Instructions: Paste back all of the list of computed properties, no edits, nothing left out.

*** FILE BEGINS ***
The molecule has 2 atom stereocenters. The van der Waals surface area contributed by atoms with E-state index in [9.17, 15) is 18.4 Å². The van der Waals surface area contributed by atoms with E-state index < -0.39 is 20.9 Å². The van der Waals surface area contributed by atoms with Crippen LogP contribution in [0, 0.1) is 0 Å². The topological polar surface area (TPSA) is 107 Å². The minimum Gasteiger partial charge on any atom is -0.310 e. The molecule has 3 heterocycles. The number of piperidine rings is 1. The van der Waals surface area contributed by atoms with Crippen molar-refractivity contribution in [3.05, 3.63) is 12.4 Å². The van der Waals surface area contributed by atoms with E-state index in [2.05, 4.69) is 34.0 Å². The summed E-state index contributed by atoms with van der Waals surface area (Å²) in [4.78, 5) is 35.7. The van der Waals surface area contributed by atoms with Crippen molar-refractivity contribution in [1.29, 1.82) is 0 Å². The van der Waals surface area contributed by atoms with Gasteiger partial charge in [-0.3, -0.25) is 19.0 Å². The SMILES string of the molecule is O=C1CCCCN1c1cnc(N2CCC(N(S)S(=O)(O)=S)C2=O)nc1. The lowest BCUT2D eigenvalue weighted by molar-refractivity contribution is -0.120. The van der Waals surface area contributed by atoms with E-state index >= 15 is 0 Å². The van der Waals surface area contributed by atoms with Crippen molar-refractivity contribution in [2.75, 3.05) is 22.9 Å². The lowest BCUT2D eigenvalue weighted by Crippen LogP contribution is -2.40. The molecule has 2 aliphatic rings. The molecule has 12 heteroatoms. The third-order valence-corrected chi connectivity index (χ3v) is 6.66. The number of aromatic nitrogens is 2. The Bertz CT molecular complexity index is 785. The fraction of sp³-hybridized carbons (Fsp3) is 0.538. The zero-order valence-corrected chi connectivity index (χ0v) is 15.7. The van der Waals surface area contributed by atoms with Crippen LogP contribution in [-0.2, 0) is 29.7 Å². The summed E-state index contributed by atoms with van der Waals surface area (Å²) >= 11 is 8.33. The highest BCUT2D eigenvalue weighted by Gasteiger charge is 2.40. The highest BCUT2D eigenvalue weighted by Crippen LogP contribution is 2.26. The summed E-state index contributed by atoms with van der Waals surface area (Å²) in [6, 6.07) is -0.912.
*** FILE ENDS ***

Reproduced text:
The molecule has 2 atom stereocenters. The van der Waals surface area contributed by atoms with E-state index in [9.17, 15) is 18.4 Å². The van der Waals surface area contributed by atoms with E-state index < -0.39 is 20.9 Å². The van der Waals surface area contributed by atoms with Crippen LogP contribution in [0, 0.1) is 0 Å². The topological polar surface area (TPSA) is 107 Å². The minimum Gasteiger partial charge on any atom is -0.310 e. The molecule has 3 heterocycles. The number of piperidine rings is 1. The van der Waals surface area contributed by atoms with Crippen molar-refractivity contribution in [3.05, 3.63) is 12.4 Å². The van der Waals surface area contributed by atoms with E-state index in [2.05, 4.69) is 34.0 Å². The summed E-state index contributed by atoms with van der Waals surface area (Å²) in [4.78, 5) is 35.7. The van der Waals surface area contributed by atoms with Crippen molar-refractivity contribution in [1.29, 1.82) is 0 Å². The van der Waals surface area contributed by atoms with Gasteiger partial charge in [-0.3, -0.25) is 19.0 Å². The SMILES string of the molecule is O=C1CCCCN1c1cnc(N2CCC(N(S)S(=O)(O)=S)C2=O)nc1. The lowest BCUT2D eigenvalue weighted by molar-refractivity contribution is -0.120. The van der Waals surface area contributed by atoms with E-state index >= 15 is 0 Å². The van der Waals surface area contributed by atoms with Crippen molar-refractivity contribution in [2.75, 3.05) is 22.9 Å². The lowest BCUT2D eigenvalue weighted by Crippen LogP contribution is -2.40. The molecule has 2 aliphatic rings. The molecule has 12 heteroatoms. The third-order valence-corrected chi connectivity index (χ3v) is 6.66. The number of aromatic nitrogens is 2. The Bertz CT molecular complexity index is 785. The fraction of sp³-hybridized carbons (Fsp3) is 0.538. The zero-order valence-corrected chi connectivity index (χ0v) is 15.7. The van der Waals surface area contributed by atoms with Crippen LogP contribution in [-0.2, 0) is 29.7 Å². The summed E-state index contributed by atoms with van der Waals surface area (Å²) >= 11 is 8.33. The highest BCUT2D eigenvalue weighted by Gasteiger charge is 2.40. The highest BCUT2D eigenvalue weighted by Crippen LogP contribution is 2.26. The summed E-state index contributed by atoms with van der Waals surface area (Å²) in [6, 6.07) is -0.912.